In fact, the edge of competition was completely lacking in Tezuka’s manner today. The absence was a bit jarring, Keigo mused as he laid out his things. He and Tezuka rarely encountered each other except on the court, and their personal competition was everything, there. Keigo loved it. Tennis was almost always entertaining, of course, but with Tezuka… Tezuka’s intensity washed away all the extraneous bits that usually occupied Keigo’s attention. The crowd, the future, the presentation, they all faded, and nothing mattered but the moment and the ball drawing lines in the air between them.
They’d learned, over the last few years, to bring seconds along, even for their unofficial matches. Once they were absorbed in the game only exceptional intervention, such as, say, a car crashing into the court, would induce either one to back down before the final score was decided. It wasn’t uncommon for them to leave so exhausted neither of them could walk a straight line without help.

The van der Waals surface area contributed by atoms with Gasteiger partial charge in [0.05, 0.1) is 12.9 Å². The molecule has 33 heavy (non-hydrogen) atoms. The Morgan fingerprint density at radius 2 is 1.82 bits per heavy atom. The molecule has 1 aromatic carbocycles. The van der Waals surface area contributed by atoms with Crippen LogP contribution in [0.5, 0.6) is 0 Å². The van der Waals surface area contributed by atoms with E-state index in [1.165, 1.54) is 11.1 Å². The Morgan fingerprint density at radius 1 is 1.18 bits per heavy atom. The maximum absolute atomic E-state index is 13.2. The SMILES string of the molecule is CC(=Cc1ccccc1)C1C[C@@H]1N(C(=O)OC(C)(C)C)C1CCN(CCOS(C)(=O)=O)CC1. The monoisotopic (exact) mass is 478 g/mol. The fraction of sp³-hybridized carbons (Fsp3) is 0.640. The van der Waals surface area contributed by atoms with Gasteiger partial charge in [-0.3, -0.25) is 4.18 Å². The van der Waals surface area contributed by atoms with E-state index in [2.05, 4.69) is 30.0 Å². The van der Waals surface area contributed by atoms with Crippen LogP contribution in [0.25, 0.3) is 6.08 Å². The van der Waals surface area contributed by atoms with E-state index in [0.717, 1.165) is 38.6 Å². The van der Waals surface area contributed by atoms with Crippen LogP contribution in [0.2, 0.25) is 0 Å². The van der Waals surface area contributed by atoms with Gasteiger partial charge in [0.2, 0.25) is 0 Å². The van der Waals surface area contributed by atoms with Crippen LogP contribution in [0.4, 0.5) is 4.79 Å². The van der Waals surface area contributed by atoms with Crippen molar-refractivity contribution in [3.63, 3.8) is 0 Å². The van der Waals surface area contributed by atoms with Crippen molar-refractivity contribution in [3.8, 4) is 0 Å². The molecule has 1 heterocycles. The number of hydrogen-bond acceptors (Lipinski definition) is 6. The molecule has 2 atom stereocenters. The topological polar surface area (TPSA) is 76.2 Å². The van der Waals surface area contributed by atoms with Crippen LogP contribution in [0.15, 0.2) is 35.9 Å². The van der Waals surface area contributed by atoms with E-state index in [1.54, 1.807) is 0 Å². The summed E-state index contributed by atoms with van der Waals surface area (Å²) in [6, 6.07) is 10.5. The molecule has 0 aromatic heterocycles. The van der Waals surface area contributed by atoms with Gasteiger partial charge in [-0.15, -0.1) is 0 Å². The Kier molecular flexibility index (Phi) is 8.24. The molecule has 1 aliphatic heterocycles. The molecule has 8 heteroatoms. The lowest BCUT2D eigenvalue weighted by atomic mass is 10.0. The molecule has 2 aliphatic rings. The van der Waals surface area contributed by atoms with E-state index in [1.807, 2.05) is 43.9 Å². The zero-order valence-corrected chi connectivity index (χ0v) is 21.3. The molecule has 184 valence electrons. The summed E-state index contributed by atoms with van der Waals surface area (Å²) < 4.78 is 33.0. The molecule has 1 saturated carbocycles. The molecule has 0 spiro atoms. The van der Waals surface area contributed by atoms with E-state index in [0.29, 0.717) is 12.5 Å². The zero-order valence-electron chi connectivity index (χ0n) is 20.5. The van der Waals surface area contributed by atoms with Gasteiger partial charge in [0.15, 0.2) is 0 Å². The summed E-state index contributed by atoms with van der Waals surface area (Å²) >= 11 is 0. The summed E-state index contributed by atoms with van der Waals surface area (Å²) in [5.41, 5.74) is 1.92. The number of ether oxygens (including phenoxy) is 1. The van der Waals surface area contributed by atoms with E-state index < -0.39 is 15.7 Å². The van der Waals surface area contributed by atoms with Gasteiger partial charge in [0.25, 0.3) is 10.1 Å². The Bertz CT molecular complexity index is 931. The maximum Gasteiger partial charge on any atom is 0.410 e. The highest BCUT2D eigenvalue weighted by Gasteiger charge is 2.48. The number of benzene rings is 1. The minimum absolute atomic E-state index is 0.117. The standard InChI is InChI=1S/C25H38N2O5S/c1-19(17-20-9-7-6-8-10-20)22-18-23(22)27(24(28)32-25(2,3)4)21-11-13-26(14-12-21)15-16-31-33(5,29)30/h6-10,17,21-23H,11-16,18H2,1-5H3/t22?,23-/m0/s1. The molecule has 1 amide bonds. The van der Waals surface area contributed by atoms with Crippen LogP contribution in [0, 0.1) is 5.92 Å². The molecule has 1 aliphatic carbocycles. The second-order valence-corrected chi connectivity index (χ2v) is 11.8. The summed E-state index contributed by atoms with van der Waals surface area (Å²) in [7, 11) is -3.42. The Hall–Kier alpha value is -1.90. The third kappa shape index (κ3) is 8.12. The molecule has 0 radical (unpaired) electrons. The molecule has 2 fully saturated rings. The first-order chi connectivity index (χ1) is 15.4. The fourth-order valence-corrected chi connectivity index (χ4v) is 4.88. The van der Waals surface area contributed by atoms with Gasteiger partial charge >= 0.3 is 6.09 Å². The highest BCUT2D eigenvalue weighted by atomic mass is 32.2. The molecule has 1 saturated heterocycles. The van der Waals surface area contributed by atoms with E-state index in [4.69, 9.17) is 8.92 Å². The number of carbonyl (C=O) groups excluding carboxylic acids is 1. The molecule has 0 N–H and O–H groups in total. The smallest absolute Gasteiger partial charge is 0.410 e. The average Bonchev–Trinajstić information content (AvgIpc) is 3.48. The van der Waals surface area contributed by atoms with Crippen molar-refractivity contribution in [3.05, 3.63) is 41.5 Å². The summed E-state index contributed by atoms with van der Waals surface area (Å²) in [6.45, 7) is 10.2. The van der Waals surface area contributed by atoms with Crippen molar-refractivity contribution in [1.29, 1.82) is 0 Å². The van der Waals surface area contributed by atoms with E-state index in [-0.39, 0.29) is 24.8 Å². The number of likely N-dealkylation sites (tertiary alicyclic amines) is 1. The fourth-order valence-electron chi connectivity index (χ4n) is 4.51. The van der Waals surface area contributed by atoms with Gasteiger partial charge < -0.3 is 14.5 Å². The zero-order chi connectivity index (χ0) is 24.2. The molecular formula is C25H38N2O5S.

This present still calm was , ironically, not helping his peace of mind, Keigo reflected as he cast his line out.
And how was Tezuka taking it? A sidelong glance showed him focused on the water as if it were a meditation garden. Keigo decided to take the opportunity to indulge his curiosity, and looked closer.
Tezuka’s stillness was nothing new. The quality of stillness wrapped around him even in the middle of a hard game; it was one of the things that often intimidated his opponents. It was a good tactic, and Keigo smirked every time he saw it used on someone else. There was something, though. Something in the line of his shoulders, and the set of his hands.
After a long moment it finally came to Keigo. Tezuka was relaxed.